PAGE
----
still pretty low-key, but i guess that's their style. doesn't necessarily mean it's a good style tho -- simplicity isn't always a virtue, especially when it could be confused with secrecy or disinterest. i don't know if that's really what's going on, but it does demonstrate a lack of prioritization on evangelism and platform education at Google. personally i think that's a huge mistake on their part.
Microsoft may not be the model for web-based developer evangelism
(actually i'd say Yahoo's doing the best job right now), but there's
certainly a lot to be learned from previous approaches. Ballmer might
appear comically fanatical above, but at least in terms of focus &
emphasis they got it right.
(and btw, if anyone @ Google would like to discuss further & tell me why i'm off-base lemme know. often wrong but hardly ever in doubt... and my first 5 minutes are free.)
one of my favorite childhood stories and inspirations comes alive tomorrow on the silver screen. i hope the movie fulfills at least some of the storytelling potential found in the book.
looking back, there is probably a fair amount of religious allegory in the book that i don't exactly buy into (& didn't really understand when i first read the chronicles of narnia as a child)... a likely by-product of Lewis' uptight christian british white boy upbringing and beliefs.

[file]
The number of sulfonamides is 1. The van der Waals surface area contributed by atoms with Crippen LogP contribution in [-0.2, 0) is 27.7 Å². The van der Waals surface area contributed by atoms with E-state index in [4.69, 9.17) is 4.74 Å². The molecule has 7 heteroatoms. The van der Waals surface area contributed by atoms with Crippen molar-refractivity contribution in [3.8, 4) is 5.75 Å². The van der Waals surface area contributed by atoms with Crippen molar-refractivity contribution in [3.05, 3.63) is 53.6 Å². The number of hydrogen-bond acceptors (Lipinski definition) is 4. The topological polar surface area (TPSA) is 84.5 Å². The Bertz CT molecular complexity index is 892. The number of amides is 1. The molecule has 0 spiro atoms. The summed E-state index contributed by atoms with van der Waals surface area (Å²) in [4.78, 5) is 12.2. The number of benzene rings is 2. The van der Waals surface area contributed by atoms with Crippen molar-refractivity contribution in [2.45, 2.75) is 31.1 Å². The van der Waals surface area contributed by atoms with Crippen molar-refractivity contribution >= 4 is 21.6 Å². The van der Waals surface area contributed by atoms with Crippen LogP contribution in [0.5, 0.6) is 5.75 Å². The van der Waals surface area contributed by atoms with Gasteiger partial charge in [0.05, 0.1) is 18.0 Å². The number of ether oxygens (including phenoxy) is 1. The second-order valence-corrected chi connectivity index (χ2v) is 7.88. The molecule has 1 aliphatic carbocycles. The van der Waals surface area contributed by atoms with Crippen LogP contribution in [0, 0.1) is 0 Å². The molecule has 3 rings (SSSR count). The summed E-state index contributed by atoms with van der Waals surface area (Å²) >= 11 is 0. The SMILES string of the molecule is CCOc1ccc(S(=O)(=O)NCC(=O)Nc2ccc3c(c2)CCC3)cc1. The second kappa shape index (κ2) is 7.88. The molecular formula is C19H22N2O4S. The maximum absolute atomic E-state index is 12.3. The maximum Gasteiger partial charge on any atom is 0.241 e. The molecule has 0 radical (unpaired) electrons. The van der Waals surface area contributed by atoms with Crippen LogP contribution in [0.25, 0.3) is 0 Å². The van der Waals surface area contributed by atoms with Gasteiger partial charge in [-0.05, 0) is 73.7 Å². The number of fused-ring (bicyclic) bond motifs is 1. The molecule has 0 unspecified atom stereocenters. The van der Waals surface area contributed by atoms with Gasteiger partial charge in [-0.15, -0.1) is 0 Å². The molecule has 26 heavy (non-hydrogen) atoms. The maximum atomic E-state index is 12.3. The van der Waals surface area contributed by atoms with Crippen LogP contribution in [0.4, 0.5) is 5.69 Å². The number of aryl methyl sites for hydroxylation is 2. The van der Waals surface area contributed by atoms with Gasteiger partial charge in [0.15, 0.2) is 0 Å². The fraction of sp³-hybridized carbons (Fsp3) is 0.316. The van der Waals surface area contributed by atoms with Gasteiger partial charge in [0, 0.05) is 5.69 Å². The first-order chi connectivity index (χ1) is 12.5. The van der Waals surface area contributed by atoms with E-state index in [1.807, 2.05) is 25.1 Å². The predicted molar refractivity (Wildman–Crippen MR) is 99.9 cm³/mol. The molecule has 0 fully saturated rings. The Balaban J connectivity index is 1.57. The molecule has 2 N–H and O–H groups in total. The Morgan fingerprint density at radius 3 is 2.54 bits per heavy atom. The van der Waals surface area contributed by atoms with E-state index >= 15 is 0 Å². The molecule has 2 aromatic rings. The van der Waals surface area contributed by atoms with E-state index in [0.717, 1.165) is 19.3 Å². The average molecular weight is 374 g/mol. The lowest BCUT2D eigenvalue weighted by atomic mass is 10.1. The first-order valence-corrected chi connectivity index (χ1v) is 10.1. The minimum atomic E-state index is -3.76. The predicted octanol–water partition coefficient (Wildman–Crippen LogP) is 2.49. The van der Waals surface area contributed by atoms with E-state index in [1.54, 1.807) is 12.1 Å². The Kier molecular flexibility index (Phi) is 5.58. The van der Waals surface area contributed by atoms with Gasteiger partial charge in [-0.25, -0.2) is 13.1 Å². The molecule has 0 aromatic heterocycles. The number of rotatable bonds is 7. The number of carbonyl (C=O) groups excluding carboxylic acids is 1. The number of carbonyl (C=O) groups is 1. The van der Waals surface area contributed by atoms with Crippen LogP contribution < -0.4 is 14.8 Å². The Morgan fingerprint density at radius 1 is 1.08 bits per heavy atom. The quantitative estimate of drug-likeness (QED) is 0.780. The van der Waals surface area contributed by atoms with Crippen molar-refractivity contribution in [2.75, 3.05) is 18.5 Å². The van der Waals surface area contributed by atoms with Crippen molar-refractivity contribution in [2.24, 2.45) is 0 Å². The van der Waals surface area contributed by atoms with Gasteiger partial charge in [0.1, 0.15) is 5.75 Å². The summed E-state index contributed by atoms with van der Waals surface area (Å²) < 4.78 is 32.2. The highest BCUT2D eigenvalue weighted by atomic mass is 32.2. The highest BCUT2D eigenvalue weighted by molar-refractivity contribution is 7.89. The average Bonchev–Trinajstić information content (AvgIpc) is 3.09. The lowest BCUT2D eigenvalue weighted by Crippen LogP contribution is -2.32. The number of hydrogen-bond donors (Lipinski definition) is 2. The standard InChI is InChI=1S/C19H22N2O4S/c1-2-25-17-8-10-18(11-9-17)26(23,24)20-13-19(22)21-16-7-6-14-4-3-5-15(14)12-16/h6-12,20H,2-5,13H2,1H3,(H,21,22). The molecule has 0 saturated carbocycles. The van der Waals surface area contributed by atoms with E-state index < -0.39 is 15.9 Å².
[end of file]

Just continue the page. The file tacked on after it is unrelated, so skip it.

still, that doesn't take much away from the magic & wonder that sweeps over me when i think about the world inside The Wardrobe. of all the authored worlds of fantasy and science fiction, even LOTR, Star Wars, Star Trek, and others, this one always had the most appeal to me growing up.
and why not? isn't life a lot more interesting in a world where magic has great meaning, where you are a prince or princess, with fantastical creatures all around, and a powerful talking lion befriends you & helps save the world against the forces of evil?